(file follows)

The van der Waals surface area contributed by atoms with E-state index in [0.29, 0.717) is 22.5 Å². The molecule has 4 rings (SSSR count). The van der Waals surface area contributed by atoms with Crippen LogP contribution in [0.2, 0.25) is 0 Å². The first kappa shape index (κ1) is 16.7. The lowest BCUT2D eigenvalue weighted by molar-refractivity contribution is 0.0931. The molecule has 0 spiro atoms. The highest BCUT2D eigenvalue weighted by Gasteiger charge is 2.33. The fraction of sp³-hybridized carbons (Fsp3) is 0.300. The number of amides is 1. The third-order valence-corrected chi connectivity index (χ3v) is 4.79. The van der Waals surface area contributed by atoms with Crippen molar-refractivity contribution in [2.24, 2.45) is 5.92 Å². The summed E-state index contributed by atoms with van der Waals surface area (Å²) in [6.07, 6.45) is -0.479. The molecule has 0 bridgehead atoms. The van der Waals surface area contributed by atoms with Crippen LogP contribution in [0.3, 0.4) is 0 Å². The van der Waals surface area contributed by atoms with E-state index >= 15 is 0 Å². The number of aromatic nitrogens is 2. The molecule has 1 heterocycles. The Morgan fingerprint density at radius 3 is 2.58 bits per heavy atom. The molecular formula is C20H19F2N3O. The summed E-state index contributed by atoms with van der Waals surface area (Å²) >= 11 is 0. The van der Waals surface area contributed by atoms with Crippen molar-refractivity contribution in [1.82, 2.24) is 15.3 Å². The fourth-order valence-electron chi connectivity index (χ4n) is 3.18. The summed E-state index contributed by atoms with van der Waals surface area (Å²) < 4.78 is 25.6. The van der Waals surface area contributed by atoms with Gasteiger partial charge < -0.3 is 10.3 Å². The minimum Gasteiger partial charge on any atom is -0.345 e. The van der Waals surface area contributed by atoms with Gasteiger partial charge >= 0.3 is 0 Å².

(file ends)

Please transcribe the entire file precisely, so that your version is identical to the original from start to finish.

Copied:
The van der Waals surface area contributed by atoms with E-state index in [0.29, 0.717) is 22.5 Å². The molecule has 4 rings (SSSR count). The van der Waals surface area contributed by atoms with Crippen LogP contribution in [0.2, 0.25) is 0 Å². The first kappa shape index (κ1) is 16.7. The lowest BCUT2D eigenvalue weighted by molar-refractivity contribution is 0.0931. The molecule has 0 spiro atoms. The highest BCUT2D eigenvalue weighted by Gasteiger charge is 2.33. The fraction of sp³-hybridized carbons (Fsp3) is 0.300. The number of amides is 1. The third-order valence-corrected chi connectivity index (χ3v) is 4.79. The van der Waals surface area contributed by atoms with Crippen molar-refractivity contribution in [2.24, 2.45) is 5.92 Å². The summed E-state index contributed by atoms with van der Waals surface area (Å²) in [6.07, 6.45) is -0.479. The molecule has 0 bridgehead atoms. The van der Waals surface area contributed by atoms with Crippen LogP contribution in [0.3, 0.4) is 0 Å². The van der Waals surface area contributed by atoms with E-state index >= 15 is 0 Å². The number of aromatic nitrogens is 2. The molecule has 1 heterocycles. The Morgan fingerprint density at radius 3 is 2.58 bits per heavy atom. The molecular formula is C20H19F2N3O. The summed E-state index contributed by atoms with van der Waals surface area (Å²) >= 11 is 0. The van der Waals surface area contributed by atoms with Crippen molar-refractivity contribution in [1.82, 2.24) is 15.3 Å². The fourth-order valence-electron chi connectivity index (χ4n) is 3.18. The summed E-state index contributed by atoms with van der Waals surface area (Å²) < 4.78 is 25.6. The van der Waals surface area contributed by atoms with Gasteiger partial charge < -0.3 is 10.3 Å². The minimum Gasteiger partial charge on any atom is -0.345 e. The van der Waals surface area contributed by atoms with Gasteiger partial charge >= 0.3 is 0 Å².